On the other hand, potential customers are more likely to do business with a company that they can trust with their information. A SOC 2 report can prove you’re a step ahead of the competition in this regard.
#8: How Much Does SOC 2 Compliance Cost?
Proving your commitment to cybersecurity isn’t cheap. Generating an SOC 2 report can be an extensive and expensive process, regardless of which type of report chosen. According to one estimate, a type 1 report can cost anywhere from $20 to $60 thousand dollars, and a type 2 report can exceed $80 thousand dollars. But these prices aren’t just for the reports themselves.
There are various other costs involved beyond the actual price paid to an auditor.
On one level, companies need to account for a lengthy preparation process before testing SOC 2 compliance. This includes training all staff, implementing all software and practices needed, and potentially expensive legal analysis of contracts. Another level involves lost productivity from staff tasked with preparing for and overseeing the study itself.
Finally, yet another level involves patchwork needed after auditing. Your company may need to build or buy additional cybersecurity infrastructure to meet AICPA demands. That’s why, by another estimate, your total costs could exceed $145 thousand dollars.
#9: Does SOC 2 Overlap With Other Regulatory Guidelines?
As a regulatory framework, SOC 2 is relatively unique. Unlike other such guidelines, SOC 2 is less a set of uniform rules that apply equally to all companies, and more a flexible guide that changes based on the specific nature of a given service organization. In its required and suggested controls, it does overlap with some other guidelines that companies need to follow.
One of the biggest areas of overlap is with the Payment Card Industry Data Security Standard, also known as PCI DSS, which applies specifically to companies that harbor, transport, or otherwise process consumers’ credit card information.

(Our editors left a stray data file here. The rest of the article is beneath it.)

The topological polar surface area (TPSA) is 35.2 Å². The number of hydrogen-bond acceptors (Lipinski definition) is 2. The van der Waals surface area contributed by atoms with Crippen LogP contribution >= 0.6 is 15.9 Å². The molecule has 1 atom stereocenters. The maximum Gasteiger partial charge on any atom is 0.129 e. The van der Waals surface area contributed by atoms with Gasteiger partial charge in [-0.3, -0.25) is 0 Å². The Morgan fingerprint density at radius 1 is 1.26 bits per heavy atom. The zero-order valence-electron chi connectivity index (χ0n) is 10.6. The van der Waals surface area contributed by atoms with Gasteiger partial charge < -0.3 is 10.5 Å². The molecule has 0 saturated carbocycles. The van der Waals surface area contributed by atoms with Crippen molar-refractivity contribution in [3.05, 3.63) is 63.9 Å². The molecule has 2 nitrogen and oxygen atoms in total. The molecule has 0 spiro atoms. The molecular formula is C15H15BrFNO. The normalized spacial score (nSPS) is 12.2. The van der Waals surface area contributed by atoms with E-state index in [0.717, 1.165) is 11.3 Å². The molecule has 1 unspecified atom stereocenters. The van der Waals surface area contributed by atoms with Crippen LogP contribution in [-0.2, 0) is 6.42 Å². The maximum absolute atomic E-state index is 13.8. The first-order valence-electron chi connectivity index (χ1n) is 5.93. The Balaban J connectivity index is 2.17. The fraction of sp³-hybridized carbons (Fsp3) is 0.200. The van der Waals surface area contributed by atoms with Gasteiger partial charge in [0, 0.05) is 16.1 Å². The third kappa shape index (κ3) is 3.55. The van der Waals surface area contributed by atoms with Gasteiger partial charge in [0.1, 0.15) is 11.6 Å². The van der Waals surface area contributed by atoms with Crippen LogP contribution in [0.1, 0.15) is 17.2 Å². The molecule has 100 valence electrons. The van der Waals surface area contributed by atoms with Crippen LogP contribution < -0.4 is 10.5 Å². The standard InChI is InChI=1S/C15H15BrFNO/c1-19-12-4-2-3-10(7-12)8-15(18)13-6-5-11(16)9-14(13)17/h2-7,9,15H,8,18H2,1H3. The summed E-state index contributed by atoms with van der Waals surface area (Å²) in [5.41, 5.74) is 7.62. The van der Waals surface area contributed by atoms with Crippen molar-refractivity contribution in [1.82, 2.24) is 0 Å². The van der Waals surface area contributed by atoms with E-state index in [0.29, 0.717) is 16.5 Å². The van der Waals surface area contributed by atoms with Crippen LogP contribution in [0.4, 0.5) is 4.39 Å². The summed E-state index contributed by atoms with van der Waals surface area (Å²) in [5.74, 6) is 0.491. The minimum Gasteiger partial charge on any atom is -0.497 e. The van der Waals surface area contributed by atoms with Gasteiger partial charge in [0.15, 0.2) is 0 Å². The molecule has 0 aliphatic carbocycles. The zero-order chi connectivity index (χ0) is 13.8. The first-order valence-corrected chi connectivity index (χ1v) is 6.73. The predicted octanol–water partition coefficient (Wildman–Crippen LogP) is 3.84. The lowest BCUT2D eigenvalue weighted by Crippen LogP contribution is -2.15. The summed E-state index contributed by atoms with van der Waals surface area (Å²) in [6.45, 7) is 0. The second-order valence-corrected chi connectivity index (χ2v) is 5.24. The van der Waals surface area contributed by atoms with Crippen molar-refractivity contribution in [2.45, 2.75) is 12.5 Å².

Certain elements are common to both systems as audited by accredited CPA firms (for SOC 2) or qualified security assessors (for PCI DSS):
- Training of personnel regarding security measures
- Access management and authentication systems
- Functionality of physical security safeguards
If timed properly, these and other features can be audited simultaneously in quick succession, increasing efficiency and reducing overall costs. An external company that is qualified for both kinds of audits can combine the two into one holistic process.
#10: What’s The Best Way to Achieve SOC 2 Compliance?
Whether your company is looking to bundle together PCI DSS and SOC 2 compliance, or simply generate a SOC 2 Type 1 report as quickly as possible, professional help is essential. You’ll need to contract an outside company certified to perform the SOC 2 audit to become certified. But setting up the test shouldn’t be the first thing you look to outside help for.
Having professional help preparing for that process is the key to passing your test easily the first time you take it. It’s also the best way to streamline the implementation of any new practices and tools you’ll need to install before, during, or after your audit. To that end, we’re here to help.
RSI Security offers a robust suite of SOC 2 compliance advisory services that include guidance through the entire reporting and patching process.
SOC 2 Standards, Accounted For: RSI Security
No matter what kind of cybersecurity question or situation your company is facing, RSI Security has answers and solutions that’ll keep you safe. Our experts have over a decade of experience helping companies of all sizes with all matters of cyberdefense planning and implementation.
Beyond SOC 2 and other compliance services, we also offer everything from firewalls and web filtering to cloud security and password management. We’re a one-stop-shop for not just compliance, but all cyber defense solutions you may need to keep your stakeholders safe.